July 22, 2017

Pace of Consumer Borrowing Rose in May

Americans stepped up their borrowing by $19.6 billion in May compared with April, the Federal Reserve said on Monday in its monthly report on consumer credit. That was the biggest jump since a $19.9 billion rise in May 2012.

Total borrowing reached a record $2.84 trillion.

The category that includes credit card use rose $6.6 billion, also the largest gain in a year. Credit card debt reached $847.1 billion, the most since September 2010. Credit card debt remains about 16 percent below its high of $1.02 trillion in July 2008 — just before the financial crisis erupted.

Borrowing for autos and student loans rose $13 billion in May. That was the sharpest increase since February. This category of borrowing has been rising especially fast, driven by loans to pay for college.

The Fed’s consumer credit report does not separate student loans from auto loans. But data from the Federal Reserve Bank of New York shows that student loan debt has been the biggest driver of borrowing since the recession officially ended. In part, that is because some unemployed Americans have returned to school for training in hopes of landing a job.

Despite the increase in credit card debt in May, consumers are not likely to raise their card use to prerecession levels, said Cooper Howes, an economist at Barclays Research. “We expect the trends of student loan-driven expansion,” Mr. Howes said, “and only small changes in revolving credit to continue in coming months.”

The measure of credit card debt in the Fed’s report has risen $15.8 billion this year. That compares with annual increases from $25 billion to $50 billion in credit card debt before the recession, which officially began in December 2007 and ended in June 2009.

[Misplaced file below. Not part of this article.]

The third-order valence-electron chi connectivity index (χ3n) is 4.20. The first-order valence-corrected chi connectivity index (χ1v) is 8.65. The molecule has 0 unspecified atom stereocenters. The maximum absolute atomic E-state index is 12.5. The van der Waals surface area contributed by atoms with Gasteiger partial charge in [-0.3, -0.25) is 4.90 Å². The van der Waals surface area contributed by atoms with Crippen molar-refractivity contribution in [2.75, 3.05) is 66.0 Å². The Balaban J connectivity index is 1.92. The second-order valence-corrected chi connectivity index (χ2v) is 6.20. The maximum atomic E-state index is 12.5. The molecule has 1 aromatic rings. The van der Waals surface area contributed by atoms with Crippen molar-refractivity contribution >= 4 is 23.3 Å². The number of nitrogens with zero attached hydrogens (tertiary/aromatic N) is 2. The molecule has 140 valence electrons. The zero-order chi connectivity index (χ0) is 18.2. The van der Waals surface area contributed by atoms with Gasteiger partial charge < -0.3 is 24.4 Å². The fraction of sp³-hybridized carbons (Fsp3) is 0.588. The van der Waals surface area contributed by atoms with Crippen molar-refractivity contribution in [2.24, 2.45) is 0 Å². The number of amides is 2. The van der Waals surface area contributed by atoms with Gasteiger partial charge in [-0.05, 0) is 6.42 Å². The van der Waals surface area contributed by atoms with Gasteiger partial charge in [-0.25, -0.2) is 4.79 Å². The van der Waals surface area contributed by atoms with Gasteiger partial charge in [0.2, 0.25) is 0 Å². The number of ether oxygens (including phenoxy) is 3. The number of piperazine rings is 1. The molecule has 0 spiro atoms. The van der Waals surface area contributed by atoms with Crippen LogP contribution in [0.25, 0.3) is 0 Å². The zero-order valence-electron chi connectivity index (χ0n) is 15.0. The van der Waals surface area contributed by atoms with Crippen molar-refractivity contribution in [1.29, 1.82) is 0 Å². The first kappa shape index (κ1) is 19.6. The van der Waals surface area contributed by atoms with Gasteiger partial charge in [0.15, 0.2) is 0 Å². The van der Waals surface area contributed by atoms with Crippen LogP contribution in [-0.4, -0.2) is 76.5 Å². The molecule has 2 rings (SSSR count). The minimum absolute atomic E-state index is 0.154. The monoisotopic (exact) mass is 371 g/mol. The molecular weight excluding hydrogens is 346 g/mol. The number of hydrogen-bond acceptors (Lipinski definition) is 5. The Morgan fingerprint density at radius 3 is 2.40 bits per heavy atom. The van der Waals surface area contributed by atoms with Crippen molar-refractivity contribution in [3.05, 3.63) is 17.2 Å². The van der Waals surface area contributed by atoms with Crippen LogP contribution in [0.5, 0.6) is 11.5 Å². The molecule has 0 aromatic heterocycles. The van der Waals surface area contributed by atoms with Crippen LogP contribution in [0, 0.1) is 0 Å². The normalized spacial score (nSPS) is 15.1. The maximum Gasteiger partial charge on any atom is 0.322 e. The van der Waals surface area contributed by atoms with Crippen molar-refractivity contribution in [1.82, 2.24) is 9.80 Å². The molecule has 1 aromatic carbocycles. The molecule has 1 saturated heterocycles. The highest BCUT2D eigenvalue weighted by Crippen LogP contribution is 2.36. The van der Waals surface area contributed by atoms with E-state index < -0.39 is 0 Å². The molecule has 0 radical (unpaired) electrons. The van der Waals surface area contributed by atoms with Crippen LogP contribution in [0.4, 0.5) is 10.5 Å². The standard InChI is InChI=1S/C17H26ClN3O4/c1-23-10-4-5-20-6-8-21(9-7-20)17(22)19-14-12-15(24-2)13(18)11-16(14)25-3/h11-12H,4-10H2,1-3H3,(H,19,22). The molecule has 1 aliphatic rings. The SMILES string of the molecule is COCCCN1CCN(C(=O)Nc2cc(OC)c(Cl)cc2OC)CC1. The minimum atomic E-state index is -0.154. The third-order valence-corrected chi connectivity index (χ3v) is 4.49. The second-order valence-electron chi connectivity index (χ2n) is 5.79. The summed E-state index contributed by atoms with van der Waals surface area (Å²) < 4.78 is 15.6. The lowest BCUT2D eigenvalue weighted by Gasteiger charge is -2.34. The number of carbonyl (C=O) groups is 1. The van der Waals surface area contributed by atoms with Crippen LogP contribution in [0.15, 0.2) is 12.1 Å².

Consumers increased their spending from January through March but reduced the pace of their savings to finance it. After-tax income dropped in the first quarter.

Article source: http://www.nytimes.com/2013/07/09/business/economy/pace-of-consumer-borrowing-climbs-a-sign-of-confidence.html?partner=rss&emc=rss

Your Money: Financial Opposites Try to Tackle Finances Together

And boy, did Ms. Bartone, a 32-year-old legal recruiter, and Mr. Bartone, a 43-year-old bartender, have a lot to talk about. I was in their living room, in North Bergen, N.J., to witness it all as part of a “fiscal health day” exercise, where I promised to spend several hours helping readers organize their financial life.

The goal of our meeting was to try to reconcile their different money philosophies before they opened a joint bank account to handle their household expenses. They needed to figure out a way to track Mr. Bartone’s earnings, most of them in cash, which they were not entirely sure of. She also wanted a better way to track their spending (and overspending). And both of them had accumulated significant credit card debt, which had to be tackled before they could begin to think about saving for a house.

“Financially, we are opposites,” said Mr. Bartone, who has a sleeve of colorful tattoos that climb from each wrist to his elbows. “Total, total, total opposites.”

Both of them were honest about their financial behavior: Mr. Bartone acknowledged that he was the spender. Ms. Bartone described herself as determined and goal-oriented, and said she had saved significant sums in the past. But they now owe more than $30,000 on credit cards, a topic that Ms. Bartone said she had avoided broaching. So they had not had the tough talk about how best to stanch the bleeding and work on a joint plan to get out of debt. “I have been really cautious about not stepping on his pride,” she added.

But they volunteered to put it all on the table for their personal fiscal health day, the brainchild of my colleague Ron Lieber, which involves setting aside a full day to fine-tune finances and make headway on the money-related tasks that never seem to get done. I asked readers on the Bucks blog to submit their pleas, with the promise that I would meet with the candidate with the most compelling story.